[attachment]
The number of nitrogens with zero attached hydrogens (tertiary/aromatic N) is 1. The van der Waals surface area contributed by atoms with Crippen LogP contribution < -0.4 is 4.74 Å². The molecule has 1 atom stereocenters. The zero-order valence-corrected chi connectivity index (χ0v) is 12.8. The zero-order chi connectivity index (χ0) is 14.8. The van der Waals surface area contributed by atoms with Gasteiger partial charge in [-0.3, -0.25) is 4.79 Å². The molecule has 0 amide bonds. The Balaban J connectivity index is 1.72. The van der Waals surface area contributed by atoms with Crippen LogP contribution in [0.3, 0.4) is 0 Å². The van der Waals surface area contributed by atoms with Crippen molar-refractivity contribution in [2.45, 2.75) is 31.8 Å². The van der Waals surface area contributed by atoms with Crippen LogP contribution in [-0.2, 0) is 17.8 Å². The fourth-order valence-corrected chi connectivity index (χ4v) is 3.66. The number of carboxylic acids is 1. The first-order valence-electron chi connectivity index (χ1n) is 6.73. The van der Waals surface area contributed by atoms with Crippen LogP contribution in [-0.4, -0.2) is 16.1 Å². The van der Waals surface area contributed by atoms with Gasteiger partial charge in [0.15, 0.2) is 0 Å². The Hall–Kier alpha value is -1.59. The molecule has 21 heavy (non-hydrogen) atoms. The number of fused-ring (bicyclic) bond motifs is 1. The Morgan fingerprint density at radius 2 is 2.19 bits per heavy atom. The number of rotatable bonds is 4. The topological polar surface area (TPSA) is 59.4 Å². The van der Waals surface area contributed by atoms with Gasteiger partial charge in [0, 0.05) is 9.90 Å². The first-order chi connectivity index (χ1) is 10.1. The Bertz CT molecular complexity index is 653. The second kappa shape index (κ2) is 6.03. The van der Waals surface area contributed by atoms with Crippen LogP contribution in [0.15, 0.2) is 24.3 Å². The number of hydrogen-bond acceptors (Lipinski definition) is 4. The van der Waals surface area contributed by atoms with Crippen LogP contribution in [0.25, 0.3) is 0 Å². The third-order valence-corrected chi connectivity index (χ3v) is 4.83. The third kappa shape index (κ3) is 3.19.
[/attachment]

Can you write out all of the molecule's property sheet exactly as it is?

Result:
The number of nitrogens with zero attached hydrogens (tertiary/aromatic N) is 1. The van der Waals surface area contributed by atoms with Crippen LogP contribution < -0.4 is 4.74 Å². The molecule has 1 atom stereocenters. The zero-order valence-corrected chi connectivity index (χ0v) is 12.8. The zero-order chi connectivity index (χ0) is 14.8. The van der Waals surface area contributed by atoms with Gasteiger partial charge in [-0.3, -0.25) is 4.79 Å². The molecule has 0 amide bonds. The Balaban J connectivity index is 1.72. The van der Waals surface area contributed by atoms with Crippen LogP contribution in [0.3, 0.4) is 0 Å². The van der Waals surface area contributed by atoms with Crippen molar-refractivity contribution in [2.45, 2.75) is 31.8 Å². The van der Waals surface area contributed by atoms with Crippen LogP contribution in [-0.2, 0) is 17.8 Å². The fourth-order valence-corrected chi connectivity index (χ4v) is 3.66. The number of carboxylic acids is 1. The first-order valence-electron chi connectivity index (χ1n) is 6.73. The van der Waals surface area contributed by atoms with Crippen LogP contribution in [-0.4, -0.2) is 16.1 Å². The van der Waals surface area contributed by atoms with Gasteiger partial charge in [0.15, 0.2) is 0 Å². The Hall–Kier alpha value is -1.59. The molecule has 21 heavy (non-hydrogen) atoms. The number of fused-ring (bicyclic) bond motifs is 1. The Morgan fingerprint density at radius 2 is 2.19 bits per heavy atom. The number of rotatable bonds is 4. The topological polar surface area (TPSA) is 59.4 Å². The van der Waals surface area contributed by atoms with Gasteiger partial charge in [0, 0.05) is 9.90 Å². The first-order chi connectivity index (χ1) is 10.1. The Bertz CT molecular complexity index is 653. The second kappa shape index (κ2) is 6.03. The van der Waals surface area contributed by atoms with Crippen LogP contribution in [0.15, 0.2) is 24.3 Å². The number of hydrogen-bond acceptors (Lipinski definition) is 4. The van der Waals surface area contributed by atoms with Crippen LogP contribution in [0.25, 0.3) is 0 Å². The third-order valence-corrected chi connectivity index (χ3v) is 4.83. The third kappa shape index (κ3) is 3.19.